My bad, I still have largest omni wheels and 2.5" c-channel sitting next to the keyboard. Somehow I thought of them as 5". But even at 4" they barely fit on the inner edge of 2.5" ramp, assuming there will be some guides on the outside edge.

Yes, I have never seen static robots in person, but several Skyrise videos of such design were very exciting to watch. Even if they are not performing well against the “proven concept” robots - it is what we all are looking for when encouraging thinking out-of-the box (not static robots per se, but variety of designs).

I’ve seen 3 wheeled kiwi drives and number of 5-wheeled robots for Skyrise. I hope to see some of those experimental designs this season as well. I wish, somebody builds symmetrical 6 (or even 8) wheeled omni drive and we could see how it behaves and if it would make any sense. However, if everyone decides that ramps are the way to go, then people wouldn’t even think about those designs.

I, actually, think that some of the best alliances could combine two lifting robots and a 6 or 8 motors robot (with removable ramp) that could outrun and outpush everybody on the field. Such robot outfitted with an OpenLift attachment could make it through qualifiers with a ramp and then just dominate the open field during eliminations.

I totally agree with that. That’s what we are trying to do here.

It looks like my interpretation of my answered question was wrong as there was recently another question posted whose answer seems to indicate a robot can elevate itself.


Or maybe I’m incorrect in that interpretation, too. :confused:

Or maybe I’m incorrect in that interpretation, too. :confused:

Yes, it is still confusing with “provided that no other rules are violated…” but word “resting” is something new and it reads like self-elevating is allowed. However, with double lifting out of the picture, there is not much incentive for it. Here is my reasoning for it.

First of all, I think, everybody will agree with the following goals:

  1. We want to see great game and new ideas on all levels. We want to encourage everybody to come up with the designs and strategies that expand some boundaries. Both out-of-the-box designs and “proven concept” robots that show an extraordinary level of excellence in the design, build, and strategy.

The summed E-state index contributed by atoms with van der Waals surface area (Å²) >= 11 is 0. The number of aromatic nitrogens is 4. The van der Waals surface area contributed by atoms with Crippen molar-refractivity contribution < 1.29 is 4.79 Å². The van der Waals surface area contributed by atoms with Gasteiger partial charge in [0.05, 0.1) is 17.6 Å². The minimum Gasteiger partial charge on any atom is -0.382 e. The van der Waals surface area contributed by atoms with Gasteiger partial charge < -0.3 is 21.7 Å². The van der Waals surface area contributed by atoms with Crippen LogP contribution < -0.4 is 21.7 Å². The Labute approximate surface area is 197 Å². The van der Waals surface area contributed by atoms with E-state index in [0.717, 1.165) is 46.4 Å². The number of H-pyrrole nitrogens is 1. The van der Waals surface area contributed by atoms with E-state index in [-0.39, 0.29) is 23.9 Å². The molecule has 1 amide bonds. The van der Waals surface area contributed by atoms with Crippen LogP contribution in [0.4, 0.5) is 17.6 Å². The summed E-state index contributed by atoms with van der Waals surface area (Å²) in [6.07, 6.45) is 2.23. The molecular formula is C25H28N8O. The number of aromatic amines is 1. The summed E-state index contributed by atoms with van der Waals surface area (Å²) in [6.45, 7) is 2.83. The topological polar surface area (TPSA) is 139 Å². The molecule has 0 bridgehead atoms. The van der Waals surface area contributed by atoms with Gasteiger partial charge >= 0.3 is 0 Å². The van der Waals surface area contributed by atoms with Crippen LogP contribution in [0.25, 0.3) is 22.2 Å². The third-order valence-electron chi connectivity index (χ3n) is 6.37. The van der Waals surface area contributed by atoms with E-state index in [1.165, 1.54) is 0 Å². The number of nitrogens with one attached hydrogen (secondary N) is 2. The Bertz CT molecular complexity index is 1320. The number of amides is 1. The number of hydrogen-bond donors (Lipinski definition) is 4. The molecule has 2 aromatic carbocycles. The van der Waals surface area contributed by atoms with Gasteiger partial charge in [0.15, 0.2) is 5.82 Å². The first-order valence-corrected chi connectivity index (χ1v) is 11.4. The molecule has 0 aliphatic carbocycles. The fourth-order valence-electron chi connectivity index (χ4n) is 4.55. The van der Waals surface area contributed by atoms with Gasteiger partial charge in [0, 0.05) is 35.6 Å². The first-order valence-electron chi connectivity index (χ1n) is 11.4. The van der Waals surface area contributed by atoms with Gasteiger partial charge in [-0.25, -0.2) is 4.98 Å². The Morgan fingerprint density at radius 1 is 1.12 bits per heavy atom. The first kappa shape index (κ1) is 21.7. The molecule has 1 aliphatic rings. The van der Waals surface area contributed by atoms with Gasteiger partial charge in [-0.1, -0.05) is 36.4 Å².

2. The second goal is for each individual team to seek the best design and strategy for winning.

  3. We want to see great level of cooperation. Ideally, we want to find a way to give competitive advantage to the teams that take cooperation to the next level. That makes 1+1 = 3 to work for such alliances.

If you ask me what I remember from Skyrise season - it will be AURA vs QCC2 matches. It will be high and middle school teams that made it to the finals. But I remember most Team 62 for their 7-high Skyrise in autonomous and 185A for this match. It isn’t easy to express emotion through the robot, but 185 Alpha did it very well! Then I would remember SYNC, Arty, and InspectorGadget’s dual bots and a number of other unusual contraptions. Some of them didn’t win top awards but they all, definitely, pushed some boundaries just like the winners.

For #1 we want to see all sorts of the unusual designs this year. There are several good ways to do high elevation. If it will not require every team build to some common drive-train specification, but is easy to participate, with minimum design accommodations, then we will see some out-of-the-box designs. We, probably, will see them anyway, but if they have a path to 50 point elevation it will be better.

For #2 if you just plan for qualifiers and assume that your partner is a random robot then it is true, the best strategy would be, not only to build good launcher, but to ensure that you are getting 50 elevation points no matter what.